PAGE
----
“No one is you—and that’s your power.” ~ John Paka, artist
A tall boy with a deep voice, he captions himself. Famous for his stylish look and high-octane performances, his stage presence commands attention. Yet, despite his decorated career, he still insists that we don’t know him yet.
His name is John. John Paka. He was born in the township of Thaba-Nchu and raised in Bloemfontein, where he’s established himself as one of the city’s favourite artists.
Though by no doubt a natural act, he nonetheless pursued further training in Drama & Movement at the Free State Theatre Company. This was not only to hone his talent, but also to widen his understanding of the industry. Now he is an asset for every production he takes part in.
As a musician, Paka is not an artist you would like to sing after. He’s stolen many a show, and left the audience pleading for more. Arguably the best cover artist for the legendary Tshepo Tshola, his fans always excitedly “wait for [his] name to be called”, and when he grabs the mic he dominates.
Dominance! A word that he clearly lives by. He won’t allow anyone to limit him to one particular aspect. He’s complex. He’s versatile. He’s passionate. It’s his passion and more that has made director Masedi Manenye cast him for Love, Crime and Johannesburg as Bones Shivhambu, whose character is just as creative.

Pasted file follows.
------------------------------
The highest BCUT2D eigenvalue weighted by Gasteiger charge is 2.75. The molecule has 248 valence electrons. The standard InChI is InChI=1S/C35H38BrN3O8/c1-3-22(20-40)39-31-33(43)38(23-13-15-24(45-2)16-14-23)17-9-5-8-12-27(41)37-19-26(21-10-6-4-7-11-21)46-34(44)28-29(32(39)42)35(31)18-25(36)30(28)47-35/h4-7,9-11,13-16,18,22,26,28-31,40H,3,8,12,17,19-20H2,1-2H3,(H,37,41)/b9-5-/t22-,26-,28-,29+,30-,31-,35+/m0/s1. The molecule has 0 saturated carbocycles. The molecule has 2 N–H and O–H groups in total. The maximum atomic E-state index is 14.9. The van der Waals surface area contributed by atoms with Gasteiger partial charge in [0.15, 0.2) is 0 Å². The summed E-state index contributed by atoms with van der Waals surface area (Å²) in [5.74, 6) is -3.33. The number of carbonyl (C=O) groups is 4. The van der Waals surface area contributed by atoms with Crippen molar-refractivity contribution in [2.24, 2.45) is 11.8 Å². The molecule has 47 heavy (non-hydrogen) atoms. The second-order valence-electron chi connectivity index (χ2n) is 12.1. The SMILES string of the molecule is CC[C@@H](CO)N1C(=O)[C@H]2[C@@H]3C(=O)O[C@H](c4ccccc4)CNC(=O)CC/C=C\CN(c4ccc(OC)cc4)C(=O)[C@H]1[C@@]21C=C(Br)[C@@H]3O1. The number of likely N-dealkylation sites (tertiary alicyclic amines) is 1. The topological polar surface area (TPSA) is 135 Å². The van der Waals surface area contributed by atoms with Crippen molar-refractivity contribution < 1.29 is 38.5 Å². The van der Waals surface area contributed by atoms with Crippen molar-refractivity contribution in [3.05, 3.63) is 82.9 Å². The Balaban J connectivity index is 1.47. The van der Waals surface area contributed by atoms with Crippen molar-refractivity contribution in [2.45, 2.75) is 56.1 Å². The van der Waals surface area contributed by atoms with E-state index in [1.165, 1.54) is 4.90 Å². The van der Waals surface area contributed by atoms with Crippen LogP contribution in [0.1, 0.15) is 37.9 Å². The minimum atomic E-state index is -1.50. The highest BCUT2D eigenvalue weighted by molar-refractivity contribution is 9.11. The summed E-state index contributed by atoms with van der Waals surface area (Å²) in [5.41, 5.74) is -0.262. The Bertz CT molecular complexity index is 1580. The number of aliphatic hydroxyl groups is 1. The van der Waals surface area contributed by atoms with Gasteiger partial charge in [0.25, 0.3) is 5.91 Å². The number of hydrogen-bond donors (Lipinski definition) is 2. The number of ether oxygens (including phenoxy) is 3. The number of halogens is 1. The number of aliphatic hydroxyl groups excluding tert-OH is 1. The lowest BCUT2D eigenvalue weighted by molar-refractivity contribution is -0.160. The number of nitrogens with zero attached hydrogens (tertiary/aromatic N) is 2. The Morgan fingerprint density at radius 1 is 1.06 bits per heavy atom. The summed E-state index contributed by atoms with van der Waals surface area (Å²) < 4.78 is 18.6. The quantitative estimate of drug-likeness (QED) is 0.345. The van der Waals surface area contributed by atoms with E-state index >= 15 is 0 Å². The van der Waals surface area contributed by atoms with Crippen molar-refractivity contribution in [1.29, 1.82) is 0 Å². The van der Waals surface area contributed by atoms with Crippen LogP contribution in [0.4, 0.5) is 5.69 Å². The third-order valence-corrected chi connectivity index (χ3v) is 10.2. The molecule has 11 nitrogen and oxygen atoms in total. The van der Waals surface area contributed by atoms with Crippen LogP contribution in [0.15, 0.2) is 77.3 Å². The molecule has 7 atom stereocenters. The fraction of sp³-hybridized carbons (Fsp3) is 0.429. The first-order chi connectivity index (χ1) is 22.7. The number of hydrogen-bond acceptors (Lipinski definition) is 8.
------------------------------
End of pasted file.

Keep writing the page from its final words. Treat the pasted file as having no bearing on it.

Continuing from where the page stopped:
“What I love about Bones is the fact that he’s one unpredictable character. He lives in his own world. He believes he can make things happen for himself and those around him. He calls the shots and you obey,” explains Paka.
“I am getting there in understanding him; I’m still trying to wear him upon myself. He’s in his fifties and I am in my twenties. So you can imagine! But it’s a nerve-wrecking and exciting process, I must say,” he adds.
John Paka has been in various productions. He was in the Daily Skinner cast, under Thapelo Motsikoe. Again, we watched him in Roel Twijnstra and Jerry Pooe’s Offside. Furthermore, he was one of the roses in Themi Venturus’ The Gathering of the Flowers. He also formed part of Masedi Manenye’s Rain Song.
In 2017, he was incubated as a director, and gave us Till Death, written by Mlungisi Tshobeka.
He regards two gigs as his career’s highlights: sharing the stage with US praise and worship powerhouse, Marvin Sapp, and working with the Bantu Biko Street hitmaker, Simphiwe Dana.
John Paka is bringing all this energy and experience into Love, Crime and Johannesburg, and those of us who have seen the rehearsals can tell you with absolute certainty that you don’t know John Paka yet!